Why You Should Pin vMotion Port Groups In Converged Environments

In a traditional rack mount vSphere design, a host would have several NICs. A pair of them would often be dedicated to vMotion in one way or another – either paired with management traffic in a flip flop manner, or isolated completely. It was assumed that the northbound switching infrastructure would handle transporting the traffic to another host. Often, a TOR switch (top of rack) would be the only hop necessary for transporting the vMotion Ethernet frames because the cabinet contained all of the vSphere hosts inside. In larger designs, where servers spanned multiple cabinets, the data may have to ride up into the aggregation (formerly known as distribution) layer – or sometimes all the way up to the core.

Now, enter converged infrastructure and the use of either chassis switches (as with an HP c7000 BladeSystem) or domain switches (as with Cisco UCS Fabric Interconnects). In these situations, there exists the ability to keep the vMotion traffic from ever egressing the chassis (for intra-chassis blade communication) or domain (for intra-domain blade communication). The design varies slightly for the two use cases, so I will focus on the simple fact of pinning traffic for now.

Network Design Visualization

It can be difficult to picture all the pieces and parts, so I have created a visualization of the common design used for Cisco UCS. Take a look below.


The vMotion port group contains two uplinks – vmnic0 and vmnic1. It doesn’t matter if these are the only two uplinks presented, such as with a 2 vNIC design, or if there are many vNICs. The point is that each vNIC will be bound to a different chassis or domain switch. Because this graphic is based on Cisco UCS, I’m using the Interconnect terminology. Since you would never want to use a single interconnect, nor have vmnics on the same interconnect, this is a rather universal and generic design.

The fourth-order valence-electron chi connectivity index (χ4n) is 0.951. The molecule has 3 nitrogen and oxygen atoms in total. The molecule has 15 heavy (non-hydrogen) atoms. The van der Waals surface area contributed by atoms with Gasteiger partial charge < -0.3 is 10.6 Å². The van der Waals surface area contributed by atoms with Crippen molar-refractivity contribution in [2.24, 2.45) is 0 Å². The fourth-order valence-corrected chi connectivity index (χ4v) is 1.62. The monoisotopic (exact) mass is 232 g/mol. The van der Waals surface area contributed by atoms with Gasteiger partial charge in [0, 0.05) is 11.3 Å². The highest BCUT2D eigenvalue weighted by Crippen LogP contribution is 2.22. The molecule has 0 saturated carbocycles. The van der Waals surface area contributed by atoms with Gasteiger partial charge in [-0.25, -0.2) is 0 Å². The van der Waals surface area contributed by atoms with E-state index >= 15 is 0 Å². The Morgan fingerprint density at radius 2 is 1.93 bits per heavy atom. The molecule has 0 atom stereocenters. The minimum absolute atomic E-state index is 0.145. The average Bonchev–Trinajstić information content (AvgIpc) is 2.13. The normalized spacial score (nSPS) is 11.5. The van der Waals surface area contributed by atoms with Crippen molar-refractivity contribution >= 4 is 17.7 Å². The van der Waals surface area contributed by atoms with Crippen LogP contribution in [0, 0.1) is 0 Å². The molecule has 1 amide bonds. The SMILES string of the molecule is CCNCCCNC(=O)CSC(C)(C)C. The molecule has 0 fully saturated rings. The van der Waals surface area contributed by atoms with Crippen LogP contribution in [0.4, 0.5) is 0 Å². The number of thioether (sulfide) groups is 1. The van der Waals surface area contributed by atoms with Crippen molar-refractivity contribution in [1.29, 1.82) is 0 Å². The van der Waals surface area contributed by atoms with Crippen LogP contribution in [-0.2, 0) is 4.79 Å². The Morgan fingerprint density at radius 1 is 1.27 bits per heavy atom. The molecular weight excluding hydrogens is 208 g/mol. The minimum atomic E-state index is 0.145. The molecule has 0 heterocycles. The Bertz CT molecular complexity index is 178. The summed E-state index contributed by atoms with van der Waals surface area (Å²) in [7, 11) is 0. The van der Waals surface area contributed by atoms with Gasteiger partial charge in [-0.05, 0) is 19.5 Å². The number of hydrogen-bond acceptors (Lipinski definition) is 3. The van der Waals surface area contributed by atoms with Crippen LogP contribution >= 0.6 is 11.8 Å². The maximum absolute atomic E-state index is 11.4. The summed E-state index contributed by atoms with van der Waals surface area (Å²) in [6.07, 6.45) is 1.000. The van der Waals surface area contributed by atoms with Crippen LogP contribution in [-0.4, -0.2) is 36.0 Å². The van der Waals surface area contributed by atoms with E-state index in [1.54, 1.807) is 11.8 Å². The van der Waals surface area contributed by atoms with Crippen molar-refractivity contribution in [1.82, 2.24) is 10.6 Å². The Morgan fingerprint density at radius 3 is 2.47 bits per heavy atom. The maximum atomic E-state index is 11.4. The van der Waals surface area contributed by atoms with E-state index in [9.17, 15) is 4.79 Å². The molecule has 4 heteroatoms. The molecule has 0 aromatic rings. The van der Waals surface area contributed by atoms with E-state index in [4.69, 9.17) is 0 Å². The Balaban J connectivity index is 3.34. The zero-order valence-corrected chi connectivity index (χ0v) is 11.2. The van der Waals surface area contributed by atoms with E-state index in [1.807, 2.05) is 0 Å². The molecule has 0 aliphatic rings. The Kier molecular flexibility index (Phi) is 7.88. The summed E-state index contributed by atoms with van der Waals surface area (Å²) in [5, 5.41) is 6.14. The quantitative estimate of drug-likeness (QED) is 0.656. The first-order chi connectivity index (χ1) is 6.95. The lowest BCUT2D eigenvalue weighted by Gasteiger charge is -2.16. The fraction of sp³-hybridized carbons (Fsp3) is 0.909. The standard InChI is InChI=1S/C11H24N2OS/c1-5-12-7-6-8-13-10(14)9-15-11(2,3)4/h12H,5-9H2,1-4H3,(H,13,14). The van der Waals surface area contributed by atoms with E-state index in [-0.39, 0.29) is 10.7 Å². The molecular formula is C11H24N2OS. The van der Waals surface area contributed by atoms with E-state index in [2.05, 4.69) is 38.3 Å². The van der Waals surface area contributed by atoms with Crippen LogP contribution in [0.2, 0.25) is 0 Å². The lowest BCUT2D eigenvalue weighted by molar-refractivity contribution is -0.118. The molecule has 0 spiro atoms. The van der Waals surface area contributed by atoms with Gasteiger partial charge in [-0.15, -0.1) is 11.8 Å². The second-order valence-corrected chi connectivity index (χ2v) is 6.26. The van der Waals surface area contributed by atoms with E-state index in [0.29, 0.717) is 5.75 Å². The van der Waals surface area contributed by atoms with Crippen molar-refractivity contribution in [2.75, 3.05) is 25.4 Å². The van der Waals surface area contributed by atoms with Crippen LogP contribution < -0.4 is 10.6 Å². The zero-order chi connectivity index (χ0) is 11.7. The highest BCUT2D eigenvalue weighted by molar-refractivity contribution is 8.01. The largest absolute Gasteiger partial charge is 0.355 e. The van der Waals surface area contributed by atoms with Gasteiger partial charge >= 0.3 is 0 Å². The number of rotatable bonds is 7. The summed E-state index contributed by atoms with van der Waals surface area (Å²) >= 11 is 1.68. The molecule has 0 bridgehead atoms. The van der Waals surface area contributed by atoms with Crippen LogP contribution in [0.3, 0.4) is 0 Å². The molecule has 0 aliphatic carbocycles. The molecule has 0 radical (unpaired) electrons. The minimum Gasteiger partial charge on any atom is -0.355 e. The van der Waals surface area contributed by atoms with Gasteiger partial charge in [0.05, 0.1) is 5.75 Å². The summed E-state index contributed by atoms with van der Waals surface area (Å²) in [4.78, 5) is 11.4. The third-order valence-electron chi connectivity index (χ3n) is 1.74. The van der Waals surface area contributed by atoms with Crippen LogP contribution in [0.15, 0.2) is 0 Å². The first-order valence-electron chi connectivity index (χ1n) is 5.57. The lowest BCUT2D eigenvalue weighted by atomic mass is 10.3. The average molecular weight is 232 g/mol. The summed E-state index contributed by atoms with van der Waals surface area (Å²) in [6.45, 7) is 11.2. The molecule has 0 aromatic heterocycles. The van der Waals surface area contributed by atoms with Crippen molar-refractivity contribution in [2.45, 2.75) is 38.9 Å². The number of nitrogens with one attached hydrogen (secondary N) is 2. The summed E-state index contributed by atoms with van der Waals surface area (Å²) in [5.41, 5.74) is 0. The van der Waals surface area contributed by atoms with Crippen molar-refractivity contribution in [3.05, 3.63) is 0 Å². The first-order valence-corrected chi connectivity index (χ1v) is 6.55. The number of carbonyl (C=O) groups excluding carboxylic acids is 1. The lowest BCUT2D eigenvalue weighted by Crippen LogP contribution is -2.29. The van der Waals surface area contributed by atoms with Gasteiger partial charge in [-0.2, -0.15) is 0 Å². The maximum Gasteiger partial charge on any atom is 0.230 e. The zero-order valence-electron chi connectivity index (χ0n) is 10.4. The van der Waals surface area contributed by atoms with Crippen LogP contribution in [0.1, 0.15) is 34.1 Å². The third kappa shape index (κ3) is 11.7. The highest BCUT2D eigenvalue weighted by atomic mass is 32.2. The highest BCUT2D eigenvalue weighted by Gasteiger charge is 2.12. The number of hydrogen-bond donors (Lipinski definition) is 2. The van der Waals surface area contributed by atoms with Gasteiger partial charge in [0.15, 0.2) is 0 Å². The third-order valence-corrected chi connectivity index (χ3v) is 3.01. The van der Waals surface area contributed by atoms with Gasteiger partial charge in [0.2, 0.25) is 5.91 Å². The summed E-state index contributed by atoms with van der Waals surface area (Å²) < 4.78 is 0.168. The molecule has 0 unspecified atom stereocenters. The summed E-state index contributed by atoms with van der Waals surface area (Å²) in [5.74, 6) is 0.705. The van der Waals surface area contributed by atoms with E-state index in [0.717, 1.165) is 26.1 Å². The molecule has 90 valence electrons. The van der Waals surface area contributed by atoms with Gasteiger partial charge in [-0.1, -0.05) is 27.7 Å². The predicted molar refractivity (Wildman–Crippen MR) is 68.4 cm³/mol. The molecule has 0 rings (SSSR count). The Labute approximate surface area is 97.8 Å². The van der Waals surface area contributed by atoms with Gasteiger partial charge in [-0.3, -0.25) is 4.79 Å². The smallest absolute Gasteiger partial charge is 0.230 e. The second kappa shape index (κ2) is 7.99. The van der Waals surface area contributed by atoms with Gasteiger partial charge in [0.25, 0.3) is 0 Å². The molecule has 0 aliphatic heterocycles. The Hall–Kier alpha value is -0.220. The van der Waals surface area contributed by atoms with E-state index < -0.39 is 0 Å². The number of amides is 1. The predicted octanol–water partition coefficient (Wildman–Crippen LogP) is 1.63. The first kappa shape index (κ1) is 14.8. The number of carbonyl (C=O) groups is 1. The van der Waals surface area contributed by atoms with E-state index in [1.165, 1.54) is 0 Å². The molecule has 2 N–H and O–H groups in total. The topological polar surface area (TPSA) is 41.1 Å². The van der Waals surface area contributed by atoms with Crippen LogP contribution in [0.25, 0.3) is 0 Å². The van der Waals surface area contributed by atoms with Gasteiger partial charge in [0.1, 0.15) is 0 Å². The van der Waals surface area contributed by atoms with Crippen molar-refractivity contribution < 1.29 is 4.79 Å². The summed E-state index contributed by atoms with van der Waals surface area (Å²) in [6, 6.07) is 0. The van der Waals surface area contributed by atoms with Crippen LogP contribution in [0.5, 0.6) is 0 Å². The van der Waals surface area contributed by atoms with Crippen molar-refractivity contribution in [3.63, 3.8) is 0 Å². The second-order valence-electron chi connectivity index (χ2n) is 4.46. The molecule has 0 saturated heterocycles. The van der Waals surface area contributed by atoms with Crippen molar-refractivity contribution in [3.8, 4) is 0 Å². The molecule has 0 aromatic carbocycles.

The points of interest revolve around the red X‘s that I drew.

  1. Interconnect X: First, the Interconnects do not carry traffic from one to another. The cables for L1 and L2 are used only to facilitate the Interconnects acting as a cluster, doing duties such as heartbeating.
  2. TOR X: You should not assume that the TORs are connected to one another – make sure to verify this. In many cases, such as using Nexus 5Ks for TOR, you will indeed find a VPC spanning across the switches to handle the LACP port channel spanned across them. Make sure you understand the northbound switching architecture before making assumptions.

Based on the graphic above, you should have a inkling as to why pinning will boost performance.

layer-cake-chocolatevMotion Is Layer 2

Routing your vMotion traffic is not only unwise, but also not supported. The idea is to use a single subnet on an isolated VLAN to carry vMotion traffic. This eliminates any unwanted broadcast traffic, can increase security, and also provides easier troubleshooting. Additionally, VMware only supports a configuration in which vMotion traffic is switched (layer 2) and not routed (layer 3). Thus, you should use a single subnet across all hosts in the same vMotion domain.

vMotion and IP-based storage traffic should not be routed, as this may cause latency issues. Any internal/private subnet can work as long as it is unique and dedicated exclusively to that specific type of traffic. (source)

When using the converged infrastructure model shown above, pinning provides an opportunity for the vMotion traffic to stay within the chassis (HP) or domain (UCS). If all vMotion vmkernel ports share the same layer 2 switch, it never needs to go any further northbound than the Virtual Connect (HP) or Interconnect (UCS). While there are some other ways to do this with HP’s horizontally placed virtual connect modules (see Eric Shanks’ article on how to build a SUS), let’s just keep this simple.

How To Pin vMotion

Pinning is a method to force traffic to use a specific uplink. I borrow the term from the commands used to configure a Nexus 1000v switch (static pinning). In the case of vSphere switches it is the act of setting a specific uplink to active, while putting the rest to standby or even unused. You have then pinned traffic to use a specific path into (and out of) the host.

Here is an example of a pinned port group named “vMotion-A-253” in which dvUplink1 is set to transmit all traffic in my dvSwitch. Look familiar?


By setting this globally on the port group in a dvSwitch, you can then make sure that every host is using a specific side of the network fabric (either a specific Interconnect or Chassis Switch).

I also invite you to visit Josh Odgers’ blog post entitled “Example Architectural Decision – vMotion configuration for Cisco UCS” that covers this in a more decision tree type format.